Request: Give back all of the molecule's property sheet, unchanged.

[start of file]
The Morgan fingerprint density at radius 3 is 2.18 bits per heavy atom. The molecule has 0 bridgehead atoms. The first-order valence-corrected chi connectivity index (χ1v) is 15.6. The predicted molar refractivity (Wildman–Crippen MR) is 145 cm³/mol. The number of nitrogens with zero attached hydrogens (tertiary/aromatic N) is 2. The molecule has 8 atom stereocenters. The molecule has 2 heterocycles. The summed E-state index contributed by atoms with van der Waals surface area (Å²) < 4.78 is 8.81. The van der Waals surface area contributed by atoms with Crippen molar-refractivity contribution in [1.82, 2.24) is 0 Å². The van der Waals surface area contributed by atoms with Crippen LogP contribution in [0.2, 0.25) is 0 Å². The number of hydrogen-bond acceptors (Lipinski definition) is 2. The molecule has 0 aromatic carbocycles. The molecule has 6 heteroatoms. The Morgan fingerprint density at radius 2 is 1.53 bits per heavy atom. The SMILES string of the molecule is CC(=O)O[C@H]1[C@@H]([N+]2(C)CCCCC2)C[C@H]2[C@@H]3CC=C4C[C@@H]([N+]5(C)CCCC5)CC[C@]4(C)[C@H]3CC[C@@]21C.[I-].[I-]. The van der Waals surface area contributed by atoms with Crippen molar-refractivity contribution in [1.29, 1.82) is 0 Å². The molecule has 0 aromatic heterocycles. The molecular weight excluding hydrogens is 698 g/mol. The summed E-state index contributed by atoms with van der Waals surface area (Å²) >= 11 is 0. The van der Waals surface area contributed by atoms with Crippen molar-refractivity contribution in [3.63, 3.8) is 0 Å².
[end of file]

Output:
The Morgan fingerprint density at radius 3 is 2.18 bits per heavy atom. The molecule has 0 bridgehead atoms. The first-order valence-corrected chi connectivity index (χ1v) is 15.6. The predicted molar refractivity (Wildman–Crippen MR) is 145 cm³/mol. The number of nitrogens with zero attached hydrogens (tertiary/aromatic N) is 2. The molecule has 8 atom stereocenters. The molecule has 2 heterocycles. The summed E-state index contributed by atoms with van der Waals surface area (Å²) < 4.78 is 8.81. The van der Waals surface area contributed by atoms with Crippen molar-refractivity contribution in [1.82, 2.24) is 0 Å². The van der Waals surface area contributed by atoms with Crippen LogP contribution in [0.2, 0.25) is 0 Å². The number of hydrogen-bond acceptors (Lipinski definition) is 2. The molecule has 0 aromatic carbocycles. The molecule has 6 heteroatoms. The Morgan fingerprint density at radius 2 is 1.53 bits per heavy atom. The SMILES string of the molecule is CC(=O)O[C@H]1[C@@H]([N+]2(C)CCCCC2)C[C@H]2[C@@H]3CC=C4C[C@@H]([N+]5(C)CCCC5)CC[C@]4(C)[C@H]3CC[C@@]21C.[I-].[I-]. The van der Waals surface area contributed by atoms with Crippen molar-refractivity contribution in [1.29, 1.82) is 0 Å². The molecule has 0 aromatic heterocycles. The molecular weight excluding hydrogens is 698 g/mol. The summed E-state index contributed by atoms with van der Waals surface area (Å²) >= 11 is 0. The van der Waals surface area contributed by atoms with Crippen molar-refractivity contribution in [3.63, 3.8) is 0 Å².